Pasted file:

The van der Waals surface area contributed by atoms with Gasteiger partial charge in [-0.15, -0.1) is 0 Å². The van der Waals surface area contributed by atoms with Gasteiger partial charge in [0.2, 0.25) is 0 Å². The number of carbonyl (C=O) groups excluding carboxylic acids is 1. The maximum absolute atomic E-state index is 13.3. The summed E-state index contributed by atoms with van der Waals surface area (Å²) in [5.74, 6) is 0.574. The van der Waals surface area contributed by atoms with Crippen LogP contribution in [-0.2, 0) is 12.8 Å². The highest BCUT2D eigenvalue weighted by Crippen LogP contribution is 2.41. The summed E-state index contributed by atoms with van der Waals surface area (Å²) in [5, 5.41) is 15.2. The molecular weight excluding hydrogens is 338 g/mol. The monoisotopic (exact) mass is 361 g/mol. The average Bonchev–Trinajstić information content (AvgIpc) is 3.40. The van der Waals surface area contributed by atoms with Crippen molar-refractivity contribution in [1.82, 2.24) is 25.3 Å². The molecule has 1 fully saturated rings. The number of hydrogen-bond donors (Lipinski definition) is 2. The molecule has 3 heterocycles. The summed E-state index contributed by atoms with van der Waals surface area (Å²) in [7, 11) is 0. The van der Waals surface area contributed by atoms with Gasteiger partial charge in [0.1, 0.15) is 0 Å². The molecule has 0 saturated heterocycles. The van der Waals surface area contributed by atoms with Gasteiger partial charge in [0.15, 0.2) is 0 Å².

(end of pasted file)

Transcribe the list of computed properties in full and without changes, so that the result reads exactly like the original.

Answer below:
The van der Waals surface area contributed by atoms with Gasteiger partial charge in [-0.15, -0.1) is 0 Å². The van der Waals surface area contributed by atoms with Gasteiger partial charge in [0.2, 0.25) is 0 Å². The number of carbonyl (C=O) groups excluding carboxylic acids is 1. The maximum absolute atomic E-state index is 13.3. The summed E-state index contributed by atoms with van der Waals surface area (Å²) in [5.74, 6) is 0.574. The van der Waals surface area contributed by atoms with Crippen LogP contribution in [-0.2, 0) is 12.8 Å². The highest BCUT2D eigenvalue weighted by Crippen LogP contribution is 2.41. The summed E-state index contributed by atoms with van der Waals surface area (Å²) in [5, 5.41) is 15.2. The molecular weight excluding hydrogens is 338 g/mol. The monoisotopic (exact) mass is 361 g/mol. The average Bonchev–Trinajstić information content (AvgIpc) is 3.40. The van der Waals surface area contributed by atoms with Crippen molar-refractivity contribution in [1.82, 2.24) is 25.3 Å². The molecule has 1 fully saturated rings. The number of hydrogen-bond donors (Lipinski definition) is 2. The molecule has 3 heterocycles. The summed E-state index contributed by atoms with van der Waals surface area (Å²) in [7, 11) is 0. The van der Waals surface area contributed by atoms with Gasteiger partial charge in [0.1, 0.15) is 0 Å². The molecule has 0 saturated heterocycles. The van der Waals surface area contributed by atoms with Gasteiger partial charge in [0.15, 0.2) is 0 Å².